“Critics point to religious people occupying the highest public offices and governing by their faith, often to the detriment of nonbelievers; they see Christianity prevalent in every sphere of American society and wonder how this sense of martyrdom came to be so misplaced.”

“They [evangelicals] see people and organizations of faith—florists, wedding cake bakers, Hobby Lobby, the Little Sisters of the Poor—persecuted for living their spiritual convictions. They shudder as pastors are subpoenaed for their sermons. And they fear, as same-sex marriage becomes culturally entrenched, a cascade of further defeats as the population, the electorate and ultimately the government becomes less pious and more accepting of ideologies that have no place in their vision of a Judeo-Christian nation.”

 

But.. why Trump, of all people?  Well, Alberta suggests…

“Many Christians believe in the idea of “spiritual warfare,” the concept of God and Satan enlisting their armies of angels and demons to battle for the souls of people through everyday occurrences and experiences. Many also believe in what might be described as divine irony—that is, the notion that God uses flawed, unlikely individuals to achieve his ends and advance his kingdom. (Jacob, Moses, David, et al.) Living within that worldview, it’s not irrational to see Trump as an imperfect vessel for the Almighty at a watershed moment in history, especially when other, more godly leaders have failed to stem the decline.”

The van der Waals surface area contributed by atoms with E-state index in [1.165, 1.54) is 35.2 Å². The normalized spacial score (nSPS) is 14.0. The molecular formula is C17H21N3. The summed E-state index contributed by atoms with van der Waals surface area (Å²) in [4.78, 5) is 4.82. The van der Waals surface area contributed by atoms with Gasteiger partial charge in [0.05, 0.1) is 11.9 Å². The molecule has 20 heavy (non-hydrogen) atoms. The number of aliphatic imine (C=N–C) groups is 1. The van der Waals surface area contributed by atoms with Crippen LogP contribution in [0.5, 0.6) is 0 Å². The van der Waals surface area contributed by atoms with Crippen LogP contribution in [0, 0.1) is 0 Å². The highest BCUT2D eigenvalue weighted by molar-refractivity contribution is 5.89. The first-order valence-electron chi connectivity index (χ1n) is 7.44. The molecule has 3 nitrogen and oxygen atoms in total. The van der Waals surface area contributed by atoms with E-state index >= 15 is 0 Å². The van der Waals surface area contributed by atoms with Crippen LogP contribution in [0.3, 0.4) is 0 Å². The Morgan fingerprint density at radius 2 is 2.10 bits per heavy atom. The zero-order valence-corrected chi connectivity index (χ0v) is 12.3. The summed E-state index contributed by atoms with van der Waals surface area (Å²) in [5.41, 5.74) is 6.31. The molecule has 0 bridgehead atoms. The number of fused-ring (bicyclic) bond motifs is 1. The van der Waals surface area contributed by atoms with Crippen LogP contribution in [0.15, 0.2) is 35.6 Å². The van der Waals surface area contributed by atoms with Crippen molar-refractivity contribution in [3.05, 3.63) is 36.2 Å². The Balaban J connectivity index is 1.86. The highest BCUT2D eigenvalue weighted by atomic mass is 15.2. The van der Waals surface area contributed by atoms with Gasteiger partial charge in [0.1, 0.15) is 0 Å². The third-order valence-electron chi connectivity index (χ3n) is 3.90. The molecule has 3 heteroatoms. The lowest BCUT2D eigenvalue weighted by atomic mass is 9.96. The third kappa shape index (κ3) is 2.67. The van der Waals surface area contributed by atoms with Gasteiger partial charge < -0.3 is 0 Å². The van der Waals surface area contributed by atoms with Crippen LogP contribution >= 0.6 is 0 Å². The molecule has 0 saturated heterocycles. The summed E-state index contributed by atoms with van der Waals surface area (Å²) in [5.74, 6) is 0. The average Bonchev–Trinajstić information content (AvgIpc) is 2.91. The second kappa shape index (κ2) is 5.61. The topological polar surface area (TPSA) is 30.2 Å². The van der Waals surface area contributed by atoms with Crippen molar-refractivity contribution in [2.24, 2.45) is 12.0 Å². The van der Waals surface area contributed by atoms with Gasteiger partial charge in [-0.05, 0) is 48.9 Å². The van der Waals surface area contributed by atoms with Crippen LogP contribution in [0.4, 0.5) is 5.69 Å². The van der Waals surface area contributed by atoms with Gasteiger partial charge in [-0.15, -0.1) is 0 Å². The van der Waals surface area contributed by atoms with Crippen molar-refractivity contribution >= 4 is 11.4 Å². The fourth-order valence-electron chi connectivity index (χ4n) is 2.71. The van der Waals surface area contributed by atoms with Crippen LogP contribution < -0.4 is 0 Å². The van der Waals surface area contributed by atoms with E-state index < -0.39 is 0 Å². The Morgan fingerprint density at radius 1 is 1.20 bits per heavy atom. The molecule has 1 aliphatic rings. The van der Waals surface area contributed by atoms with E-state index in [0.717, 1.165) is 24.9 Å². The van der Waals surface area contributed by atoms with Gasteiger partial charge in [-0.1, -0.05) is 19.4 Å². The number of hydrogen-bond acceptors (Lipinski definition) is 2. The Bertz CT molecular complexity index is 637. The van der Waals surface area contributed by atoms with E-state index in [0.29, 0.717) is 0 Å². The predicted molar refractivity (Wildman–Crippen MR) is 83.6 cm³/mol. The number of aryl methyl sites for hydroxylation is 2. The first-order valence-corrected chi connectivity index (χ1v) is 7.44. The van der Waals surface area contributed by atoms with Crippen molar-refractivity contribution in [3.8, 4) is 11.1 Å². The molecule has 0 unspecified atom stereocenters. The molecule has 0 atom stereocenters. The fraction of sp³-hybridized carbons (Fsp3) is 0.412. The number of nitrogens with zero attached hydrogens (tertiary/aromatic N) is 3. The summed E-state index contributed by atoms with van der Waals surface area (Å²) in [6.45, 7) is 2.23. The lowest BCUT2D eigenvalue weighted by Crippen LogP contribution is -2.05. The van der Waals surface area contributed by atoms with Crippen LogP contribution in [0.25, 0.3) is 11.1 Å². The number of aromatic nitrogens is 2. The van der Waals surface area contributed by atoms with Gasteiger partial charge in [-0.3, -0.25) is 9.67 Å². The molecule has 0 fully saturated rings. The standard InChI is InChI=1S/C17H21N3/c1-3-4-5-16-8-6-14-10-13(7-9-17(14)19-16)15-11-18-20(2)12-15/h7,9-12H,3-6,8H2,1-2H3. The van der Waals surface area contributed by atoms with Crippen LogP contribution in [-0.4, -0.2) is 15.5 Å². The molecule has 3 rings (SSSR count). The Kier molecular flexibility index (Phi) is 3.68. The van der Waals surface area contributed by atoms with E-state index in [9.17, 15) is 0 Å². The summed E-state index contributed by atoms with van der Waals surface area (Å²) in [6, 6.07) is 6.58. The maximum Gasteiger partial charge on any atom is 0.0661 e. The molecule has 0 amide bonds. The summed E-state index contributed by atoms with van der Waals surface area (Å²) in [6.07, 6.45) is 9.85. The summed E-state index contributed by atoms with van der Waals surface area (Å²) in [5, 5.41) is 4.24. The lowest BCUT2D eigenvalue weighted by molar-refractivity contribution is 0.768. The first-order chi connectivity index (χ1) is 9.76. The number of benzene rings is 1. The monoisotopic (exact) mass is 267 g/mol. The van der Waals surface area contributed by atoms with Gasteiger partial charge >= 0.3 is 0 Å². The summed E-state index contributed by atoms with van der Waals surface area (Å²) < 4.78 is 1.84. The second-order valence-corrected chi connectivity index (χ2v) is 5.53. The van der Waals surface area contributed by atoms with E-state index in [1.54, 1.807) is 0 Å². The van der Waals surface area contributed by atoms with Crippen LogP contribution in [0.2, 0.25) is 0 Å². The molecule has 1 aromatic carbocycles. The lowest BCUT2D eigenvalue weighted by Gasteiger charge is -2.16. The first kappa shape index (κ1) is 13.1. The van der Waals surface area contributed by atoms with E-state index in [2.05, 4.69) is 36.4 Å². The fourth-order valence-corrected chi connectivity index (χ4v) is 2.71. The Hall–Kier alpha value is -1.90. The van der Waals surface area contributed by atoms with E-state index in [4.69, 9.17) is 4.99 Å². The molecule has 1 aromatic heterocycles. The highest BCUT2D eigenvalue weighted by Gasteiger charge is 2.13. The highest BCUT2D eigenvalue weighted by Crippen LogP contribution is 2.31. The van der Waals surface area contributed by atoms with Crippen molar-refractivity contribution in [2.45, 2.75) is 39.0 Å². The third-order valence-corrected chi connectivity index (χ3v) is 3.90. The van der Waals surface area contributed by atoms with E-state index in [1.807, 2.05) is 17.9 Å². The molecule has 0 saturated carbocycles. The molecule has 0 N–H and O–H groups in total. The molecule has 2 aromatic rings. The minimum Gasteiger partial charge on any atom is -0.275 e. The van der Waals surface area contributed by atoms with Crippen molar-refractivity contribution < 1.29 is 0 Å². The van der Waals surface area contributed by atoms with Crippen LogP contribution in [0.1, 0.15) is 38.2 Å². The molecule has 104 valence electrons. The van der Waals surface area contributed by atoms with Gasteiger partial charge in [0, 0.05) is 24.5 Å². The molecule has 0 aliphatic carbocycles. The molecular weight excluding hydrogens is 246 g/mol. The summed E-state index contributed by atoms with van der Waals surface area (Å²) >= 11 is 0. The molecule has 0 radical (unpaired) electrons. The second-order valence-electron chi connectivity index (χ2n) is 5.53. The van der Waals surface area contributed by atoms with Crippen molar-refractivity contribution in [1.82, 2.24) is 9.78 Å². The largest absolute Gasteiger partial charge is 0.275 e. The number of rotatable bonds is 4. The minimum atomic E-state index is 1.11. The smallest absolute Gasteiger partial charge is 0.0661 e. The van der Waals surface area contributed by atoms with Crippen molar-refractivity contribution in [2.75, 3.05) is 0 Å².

So it seems the religious right is feeling that Trump is some general leading the Christian soldiers onward into battle to re-establish the former cultural dominance.  The Christian right has been known to keep a good scorecard of their victories by their select political leaders.  While the rest of the electorate sees little in notable accomplishment by Trump the evangelicals are liking what they see…

“So far, Trump hasn’t just been fighting their battles—he’s been winning them. More than any other constituency, Christian conservatives have watched with delight as the president delivered on his core promises to them: nominating a conservative in Neil Gorsuch to the Supreme Court; reinstating and strengthening the Mexico City policy, which eliminates U.S. funding for international nongovernmental organizations that perform abortions; signing the Congressional Review Act to route federal money away from Planned Parenthood; and issuing an executive order that begins to broaden religious liberty guidelines, with promises of more action to come.”

Go figure.  Not only does this constituency like Trump’s religious struggle bravado but they are likely the only major group who has actually found great value in what little he has accomplished.  A part of me wants to congratulate them… for some reason.  The remaining parts of me finds them hypocrites, having fallen into the devil’s hands of supporting a demagogue and moral deviate for the sake of expediency in order to achieve greater Christian influence in the land.

Ye reap what ye sow.